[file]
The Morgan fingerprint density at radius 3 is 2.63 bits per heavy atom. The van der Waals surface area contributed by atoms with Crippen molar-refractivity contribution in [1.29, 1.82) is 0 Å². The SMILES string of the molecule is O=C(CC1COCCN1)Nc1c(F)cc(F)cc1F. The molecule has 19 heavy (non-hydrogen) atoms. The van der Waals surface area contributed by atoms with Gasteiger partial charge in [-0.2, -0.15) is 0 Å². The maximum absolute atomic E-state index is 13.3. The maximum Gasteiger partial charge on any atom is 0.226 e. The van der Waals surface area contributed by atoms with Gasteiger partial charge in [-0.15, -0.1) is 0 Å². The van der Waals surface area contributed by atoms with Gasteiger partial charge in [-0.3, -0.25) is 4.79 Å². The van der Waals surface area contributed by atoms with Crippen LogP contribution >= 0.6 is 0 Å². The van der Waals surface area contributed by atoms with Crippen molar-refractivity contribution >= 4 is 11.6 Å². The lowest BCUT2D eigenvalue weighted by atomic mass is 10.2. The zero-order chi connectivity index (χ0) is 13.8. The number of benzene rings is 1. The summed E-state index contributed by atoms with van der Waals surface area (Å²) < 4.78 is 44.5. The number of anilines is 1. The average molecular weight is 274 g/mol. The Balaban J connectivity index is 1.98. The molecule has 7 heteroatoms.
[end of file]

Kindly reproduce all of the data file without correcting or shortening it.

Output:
The Morgan fingerprint density at radius 3 is 2.63 bits per heavy atom. The van der Waals surface area contributed by atoms with Crippen molar-refractivity contribution in [1.29, 1.82) is 0 Å². The SMILES string of the molecule is O=C(CC1COCCN1)Nc1c(F)cc(F)cc1F. The molecule has 19 heavy (non-hydrogen) atoms. The van der Waals surface area contributed by atoms with Gasteiger partial charge in [-0.2, -0.15) is 0 Å². The maximum absolute atomic E-state index is 13.3. The maximum Gasteiger partial charge on any atom is 0.226 e. The van der Waals surface area contributed by atoms with Gasteiger partial charge in [-0.15, -0.1) is 0 Å². The van der Waals surface area contributed by atoms with Gasteiger partial charge in [-0.3, -0.25) is 4.79 Å². The van der Waals surface area contributed by atoms with Crippen LogP contribution >= 0.6 is 0 Å². The van der Waals surface area contributed by atoms with Crippen molar-refractivity contribution >= 4 is 11.6 Å². The lowest BCUT2D eigenvalue weighted by atomic mass is 10.2. The zero-order chi connectivity index (χ0) is 13.8. The number of benzene rings is 1. The summed E-state index contributed by atoms with van der Waals surface area (Å²) < 4.78 is 44.5. The number of anilines is 1. The average molecular weight is 274 g/mol. The Balaban J connectivity index is 1.98. The molecule has 7 heteroatoms.